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Buenos Aires, Argentina

Wilson J.,University of Texas Southwestern Medical Center | Rivarola M.,Garrahan Pediatric Hospital | Mendonca B.,University of Sao Paulo | Warne G.,Royal Melbourne Hospital | And 4 more authors.
Seminars in Reproductive Medicine | Year: 2012

The birth of a child with ambiguous genitalia is a challenging and distressing event for the family and physician and one with life-long consequences. Most disorders of sexual differentiation (DSD) associated with ambiguous genitalia are the result either of inappropriate virilization of girls or incomplete virilization of boys. It is important to establish a diagnosis as soon as possible, for psychological, social, and medical reasons, particularly for recognizing accompanying life-threatening disorders such as the salt-losing form of congenital adrenal hyperplasia. In most instances, there is sufficient follow-up data so that making the diagnosis also establishes the appropriate gender assignment (infants with congenital adrenal hyperplasia, those with androgen resistance syndromes), but some causes of DSD such as steroid 5α-reductase 2 deficiency and 17β-hydroxysteroid dehydrogenase deficiency are associated with frequent change in social sex later in life. In these instances, guidelines for sex assignment are less well established. Copyright © 2012 by Thieme Medical Publishers, Inc. Source


Perez M.F.,University of Buenos Aires | de Torres M.E.,University of Buenos Aires | Bujan M.M.,Pediatrician and Dermatologist | Lanoel A.,Garrahan Pediatric Hospital | And 2 more authors.
Anais Brasileiros de Dermatologia | Year: 2011

Neonatal lupus erythematosus is a very rare disease, clinically characterized by skin lesions that resemble those of subacute or discoid lupus erythematosus and/or congenital heart block. Generally, when patients have skin manifestations, they have no cardiac defects and vice-versa; however, in 10% of cases these manifestations may coexist. Other findings may include hematologic, hepatic and neurological abnormalities. This condition is caused by the transplacental passage of maternal autoantibodies against Ro (95%), La and, less frequently, U1-ribonucleoprotein (U1-RNP). The present case report describes four patients with clinical, histopathological and immunological findings compatible with neonatal lupus erythematosus, their treatment and progress. © 2011 by Anais Brasileiros de Dermatologia. Source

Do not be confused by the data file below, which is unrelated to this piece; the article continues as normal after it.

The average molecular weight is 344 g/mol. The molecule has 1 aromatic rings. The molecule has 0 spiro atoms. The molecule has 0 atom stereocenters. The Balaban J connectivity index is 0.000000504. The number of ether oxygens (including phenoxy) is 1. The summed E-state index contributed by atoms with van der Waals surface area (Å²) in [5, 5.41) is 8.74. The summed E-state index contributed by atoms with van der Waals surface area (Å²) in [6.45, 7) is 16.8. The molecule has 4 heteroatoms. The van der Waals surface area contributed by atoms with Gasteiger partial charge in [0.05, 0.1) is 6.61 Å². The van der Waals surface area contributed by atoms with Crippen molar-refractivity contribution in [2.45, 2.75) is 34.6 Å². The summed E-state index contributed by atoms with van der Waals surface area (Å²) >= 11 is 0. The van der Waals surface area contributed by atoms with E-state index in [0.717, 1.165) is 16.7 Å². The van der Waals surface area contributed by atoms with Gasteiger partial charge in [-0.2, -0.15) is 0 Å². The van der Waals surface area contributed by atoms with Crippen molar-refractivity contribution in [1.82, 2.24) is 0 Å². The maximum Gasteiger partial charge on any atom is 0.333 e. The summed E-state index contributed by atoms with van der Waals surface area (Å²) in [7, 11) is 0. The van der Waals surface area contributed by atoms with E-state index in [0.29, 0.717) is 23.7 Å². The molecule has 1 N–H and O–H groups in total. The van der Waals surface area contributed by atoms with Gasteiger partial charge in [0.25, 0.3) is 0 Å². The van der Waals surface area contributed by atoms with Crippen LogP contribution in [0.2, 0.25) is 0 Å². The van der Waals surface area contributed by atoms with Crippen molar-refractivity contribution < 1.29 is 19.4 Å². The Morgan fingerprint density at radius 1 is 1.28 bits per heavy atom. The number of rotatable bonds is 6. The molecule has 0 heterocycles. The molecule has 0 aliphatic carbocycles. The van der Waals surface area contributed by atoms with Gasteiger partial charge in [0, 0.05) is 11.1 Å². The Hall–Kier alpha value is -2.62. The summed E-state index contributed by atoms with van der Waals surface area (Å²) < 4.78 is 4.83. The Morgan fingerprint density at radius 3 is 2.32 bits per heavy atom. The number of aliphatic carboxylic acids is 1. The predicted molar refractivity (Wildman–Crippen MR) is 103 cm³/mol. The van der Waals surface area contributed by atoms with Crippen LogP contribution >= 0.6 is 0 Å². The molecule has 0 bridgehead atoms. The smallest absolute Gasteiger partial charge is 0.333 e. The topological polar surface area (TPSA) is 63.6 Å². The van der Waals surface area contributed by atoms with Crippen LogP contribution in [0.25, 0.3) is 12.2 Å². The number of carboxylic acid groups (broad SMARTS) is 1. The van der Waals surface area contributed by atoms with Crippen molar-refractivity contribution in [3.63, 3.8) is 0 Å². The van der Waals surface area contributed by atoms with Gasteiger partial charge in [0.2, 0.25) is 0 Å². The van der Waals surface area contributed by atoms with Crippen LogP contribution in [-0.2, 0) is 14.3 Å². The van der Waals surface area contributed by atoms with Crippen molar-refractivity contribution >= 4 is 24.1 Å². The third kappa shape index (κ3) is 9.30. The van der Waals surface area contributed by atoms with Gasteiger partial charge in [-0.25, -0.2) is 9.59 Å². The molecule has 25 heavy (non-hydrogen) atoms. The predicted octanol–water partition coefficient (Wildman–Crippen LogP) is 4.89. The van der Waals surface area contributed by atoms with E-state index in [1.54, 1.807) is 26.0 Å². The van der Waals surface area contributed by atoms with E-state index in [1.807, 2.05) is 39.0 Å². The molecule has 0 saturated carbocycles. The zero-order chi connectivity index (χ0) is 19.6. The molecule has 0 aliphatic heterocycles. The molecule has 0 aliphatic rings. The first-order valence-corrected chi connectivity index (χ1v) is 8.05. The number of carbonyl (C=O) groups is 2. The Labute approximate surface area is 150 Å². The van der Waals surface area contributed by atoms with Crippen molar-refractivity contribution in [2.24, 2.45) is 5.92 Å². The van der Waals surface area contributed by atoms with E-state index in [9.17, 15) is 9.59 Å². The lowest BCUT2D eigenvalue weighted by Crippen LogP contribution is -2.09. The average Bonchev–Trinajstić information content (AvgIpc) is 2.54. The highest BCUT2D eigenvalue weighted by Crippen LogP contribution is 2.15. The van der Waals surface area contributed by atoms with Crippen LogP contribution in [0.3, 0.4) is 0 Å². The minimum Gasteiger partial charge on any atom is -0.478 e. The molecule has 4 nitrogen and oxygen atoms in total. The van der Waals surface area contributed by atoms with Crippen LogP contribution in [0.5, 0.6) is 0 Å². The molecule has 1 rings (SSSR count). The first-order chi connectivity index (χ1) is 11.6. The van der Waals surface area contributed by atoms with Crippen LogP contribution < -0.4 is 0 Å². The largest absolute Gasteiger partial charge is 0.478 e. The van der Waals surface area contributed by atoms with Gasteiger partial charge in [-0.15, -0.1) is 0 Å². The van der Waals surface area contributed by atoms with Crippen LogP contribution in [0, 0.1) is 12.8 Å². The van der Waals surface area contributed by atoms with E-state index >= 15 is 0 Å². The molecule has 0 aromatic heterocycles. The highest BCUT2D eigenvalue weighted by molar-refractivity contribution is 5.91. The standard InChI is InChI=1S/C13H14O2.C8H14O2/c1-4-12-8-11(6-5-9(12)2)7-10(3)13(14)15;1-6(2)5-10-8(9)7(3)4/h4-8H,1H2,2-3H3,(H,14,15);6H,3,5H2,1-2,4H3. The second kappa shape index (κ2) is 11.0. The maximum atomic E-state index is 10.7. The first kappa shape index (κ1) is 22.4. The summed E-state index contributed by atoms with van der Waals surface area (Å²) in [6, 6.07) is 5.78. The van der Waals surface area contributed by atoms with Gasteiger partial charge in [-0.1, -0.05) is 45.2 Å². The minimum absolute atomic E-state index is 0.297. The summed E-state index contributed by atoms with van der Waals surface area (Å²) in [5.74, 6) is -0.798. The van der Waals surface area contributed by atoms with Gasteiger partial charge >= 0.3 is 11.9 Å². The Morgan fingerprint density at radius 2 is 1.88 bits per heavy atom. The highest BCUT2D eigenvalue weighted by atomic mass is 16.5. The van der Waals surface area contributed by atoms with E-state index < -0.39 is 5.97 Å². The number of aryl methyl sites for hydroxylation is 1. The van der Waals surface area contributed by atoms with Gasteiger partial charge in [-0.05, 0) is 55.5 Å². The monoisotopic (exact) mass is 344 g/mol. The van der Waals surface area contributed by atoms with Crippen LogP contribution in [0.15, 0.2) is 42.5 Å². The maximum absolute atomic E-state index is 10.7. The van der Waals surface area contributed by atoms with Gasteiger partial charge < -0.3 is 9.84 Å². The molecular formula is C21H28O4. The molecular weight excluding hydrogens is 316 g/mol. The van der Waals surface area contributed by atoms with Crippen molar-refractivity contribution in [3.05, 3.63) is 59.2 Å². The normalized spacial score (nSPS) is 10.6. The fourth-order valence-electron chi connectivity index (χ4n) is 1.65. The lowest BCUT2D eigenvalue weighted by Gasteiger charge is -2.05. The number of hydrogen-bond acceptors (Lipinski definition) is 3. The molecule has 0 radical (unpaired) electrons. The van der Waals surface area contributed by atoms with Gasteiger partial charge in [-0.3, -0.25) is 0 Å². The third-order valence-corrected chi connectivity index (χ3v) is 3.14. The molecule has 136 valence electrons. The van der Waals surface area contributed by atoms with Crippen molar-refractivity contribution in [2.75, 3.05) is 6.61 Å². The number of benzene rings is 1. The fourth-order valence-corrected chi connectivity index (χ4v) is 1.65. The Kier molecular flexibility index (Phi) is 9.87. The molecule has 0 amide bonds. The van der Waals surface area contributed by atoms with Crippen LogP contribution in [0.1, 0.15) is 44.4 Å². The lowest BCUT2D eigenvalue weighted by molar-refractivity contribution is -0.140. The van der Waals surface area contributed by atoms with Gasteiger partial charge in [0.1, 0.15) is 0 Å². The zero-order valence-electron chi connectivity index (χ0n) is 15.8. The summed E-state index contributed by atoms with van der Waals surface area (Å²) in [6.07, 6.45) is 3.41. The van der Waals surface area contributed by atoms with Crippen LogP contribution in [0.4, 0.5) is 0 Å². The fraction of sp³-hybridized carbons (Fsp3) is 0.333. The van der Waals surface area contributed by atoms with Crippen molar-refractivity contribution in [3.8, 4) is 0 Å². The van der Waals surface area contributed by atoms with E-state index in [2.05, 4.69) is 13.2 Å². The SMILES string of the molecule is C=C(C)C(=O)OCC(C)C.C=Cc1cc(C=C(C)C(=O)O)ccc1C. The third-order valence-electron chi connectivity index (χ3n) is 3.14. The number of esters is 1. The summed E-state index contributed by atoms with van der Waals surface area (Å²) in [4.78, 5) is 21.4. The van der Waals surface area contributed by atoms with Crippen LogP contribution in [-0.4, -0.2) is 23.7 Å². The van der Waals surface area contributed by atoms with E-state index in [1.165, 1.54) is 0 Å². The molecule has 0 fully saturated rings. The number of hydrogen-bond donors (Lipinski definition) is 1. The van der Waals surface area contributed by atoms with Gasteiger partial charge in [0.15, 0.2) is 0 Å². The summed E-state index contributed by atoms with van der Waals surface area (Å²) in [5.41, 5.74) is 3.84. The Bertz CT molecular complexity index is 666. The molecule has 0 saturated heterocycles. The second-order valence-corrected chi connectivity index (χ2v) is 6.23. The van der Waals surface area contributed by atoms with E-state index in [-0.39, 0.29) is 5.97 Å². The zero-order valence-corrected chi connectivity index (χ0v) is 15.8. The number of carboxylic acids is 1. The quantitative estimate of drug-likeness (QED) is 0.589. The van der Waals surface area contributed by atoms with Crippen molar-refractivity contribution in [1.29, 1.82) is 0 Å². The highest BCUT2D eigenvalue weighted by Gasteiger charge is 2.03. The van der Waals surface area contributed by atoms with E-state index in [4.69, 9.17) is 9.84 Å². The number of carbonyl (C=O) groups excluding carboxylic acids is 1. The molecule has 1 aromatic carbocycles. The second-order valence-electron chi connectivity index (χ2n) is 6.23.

Moreno F.,National Cancer Institute | Lopez Marti J.,Garrahan Pediatric Hospital | Palladino M.,Garrahan Pediatric Hospital | Lobos P.,Italian Hospital | And 2 more authors.
Pediatric Blood and Cancer | Year: 2016

Background: There are reports indicating a low incidence of neuroblastoma (NB) in some developing countries but no conclusive data are available from population-based studies at a national level. Purpose: To describe the incidence and survival of 971 patients with NB in Argentina with data from the National Pediatric Cancer Registry (ROHA), and the impact of age, gender, stage, regional, and socioeconomic indicators on outcome. Methods: All cases of NB reported to ROHA (2000–2012) were the subject of the analysis. Annual-standardized incidence rate (ASR) was calculated using the National Vital Statistics and survival was estimated. The extended human development index (EHDI) was used as the socioeconomic indicator. Results: ASR was 8.3/1,000,000 children (0–14 years) and remained stable along this period. Regional variation in ASR ranged from 3.4 in the Northwest to 9.8 in the Central region, being most marked in the first year of life. Five-year survival rate (SR) was 47%, with no sex difference. For patients older than 18 months, it was 36%, for stage IV 23%, for those born in the Northeast region 38%, and for those with an amplified MYCN 15%. Residents in provinces with a higher EHDI had a better 5-year survival (57% vs. 41% for lower EHDI) and higher ASR (12.3 vs. 5.6 for lower EHDI). Stage and MYCN status showed an independent inferior prognosis. Conclusions: ASR of NB in Argentina is lower than in developed countries, with considerable regional variation. SRs are also lower than in developed countries. © 2016 Wiley Periodicals, Inc. Source


Ciaccio M.,Garrahan Pediatric Hospital | Gil S.,Garrahan Pediatric Hospital | Guercio G.,Garrahan Pediatric Hospital | Vaiani E.,Garrahan Pediatric Hospital | And 5 more authors.
Hormone Research in Paediatrics | Year: 2010

Background: GH deficiency (GHD) and spine irradiation (SI) have been implicated in the mechanism of reduced adult height (AH) in childhood survivors of medulloblastoma. However, growth dynamics after tumor diagnosis and the effectiveness of rhGH on AH in comparison with rhGH-untreated survivors have not been reported. Aim: To follow height (H) SDS (HSDS) since tumor diagnosis and the effect of rhGH in GHD patients, comparing with GH-untreated GHD patients. Methods: 14 patients received rhGH treatment until AH (medulloblastoma GH-treated group, MGHGr). 19 patients refused rhGH therapy (GH-untreated control medulloblastoma group, MCGr). Standing H and sitting H (SitH) were measured. Results: In MGHGr, mean ± SD HSDS decreased from 0.09 ± 0.63 at tumor diagnosis to -1.38 ± 0.91 at diagnosis of GHD, and to -1.90 ± 0.72 at the onset of rhGH, p < 0.01, but it remained unchanged during rhGH (AH -2.12 ± 0.55). MCGr HSDS (-0.25 ± 0.88) was not different from MGHGr at tumor diagnosis, but it was -3.40 ± 0.88 at AH, significantly lower than in MGHGr, p = 0.001. SitH SDS at AH (-4.56 ± 0.82) was significantly lower than at the onset of rhGH (-2.86 ± 0.75), p = 0.003, and it was not different from MCGr (-4.85 ± 1.77). Conclusions: rhGH treatment improves AH in GH-deficient childhood medulloblastoma survivors but not spinal growth. Copyright © 2010 S. Karger AG, Basel. Source

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